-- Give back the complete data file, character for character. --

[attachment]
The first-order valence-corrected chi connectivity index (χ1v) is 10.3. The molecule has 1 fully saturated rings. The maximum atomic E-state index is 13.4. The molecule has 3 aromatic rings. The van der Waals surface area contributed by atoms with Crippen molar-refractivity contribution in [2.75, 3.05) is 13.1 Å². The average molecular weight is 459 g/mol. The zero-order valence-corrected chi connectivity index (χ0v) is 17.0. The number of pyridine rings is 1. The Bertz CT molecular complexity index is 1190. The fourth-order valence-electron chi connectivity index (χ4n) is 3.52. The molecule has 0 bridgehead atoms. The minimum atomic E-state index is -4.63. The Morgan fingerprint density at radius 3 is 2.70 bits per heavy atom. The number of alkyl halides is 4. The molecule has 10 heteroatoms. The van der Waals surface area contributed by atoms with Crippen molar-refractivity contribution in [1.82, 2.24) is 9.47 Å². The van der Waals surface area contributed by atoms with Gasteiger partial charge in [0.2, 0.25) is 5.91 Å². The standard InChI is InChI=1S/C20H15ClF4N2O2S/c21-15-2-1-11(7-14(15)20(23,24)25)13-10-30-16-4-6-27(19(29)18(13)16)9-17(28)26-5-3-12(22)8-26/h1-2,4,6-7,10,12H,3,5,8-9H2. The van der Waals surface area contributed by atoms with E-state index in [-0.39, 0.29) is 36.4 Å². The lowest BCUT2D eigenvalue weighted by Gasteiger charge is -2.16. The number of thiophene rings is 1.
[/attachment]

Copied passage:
The first-order valence-corrected chi connectivity index (χ1v) is 10.3. The molecule has 1 fully saturated rings. The maximum atomic E-state index is 13.4. The molecule has 3 aromatic rings. The van der Waals surface area contributed by atoms with Crippen molar-refractivity contribution in [2.75, 3.05) is 13.1 Å². The average molecular weight is 459 g/mol. The zero-order valence-corrected chi connectivity index (χ0v) is 17.0. The number of pyridine rings is 1. The Bertz CT molecular complexity index is 1190. The fourth-order valence-electron chi connectivity index (χ4n) is 3.52. The molecule has 0 bridgehead atoms. The minimum atomic E-state index is -4.63. The Morgan fingerprint density at radius 3 is 2.70 bits per heavy atom. The number of alkyl halides is 4. The molecule has 10 heteroatoms. The van der Waals surface area contributed by atoms with Crippen molar-refractivity contribution in [1.82, 2.24) is 9.47 Å². The van der Waals surface area contributed by atoms with Gasteiger partial charge in [0.2, 0.25) is 5.91 Å². The standard InChI is InChI=1S/C20H15ClF4N2O2S/c21-15-2-1-11(7-14(15)20(23,24)25)13-10-30-16-4-6-27(19(29)18(13)16)9-17(28)26-5-3-12(22)8-26/h1-2,4,6-7,10,12H,3,5,8-9H2. The van der Waals surface area contributed by atoms with E-state index in [-0.39, 0.29) is 36.4 Å². The lowest BCUT2D eigenvalue weighted by Gasteiger charge is -2.16. The number of thiophene rings is 1.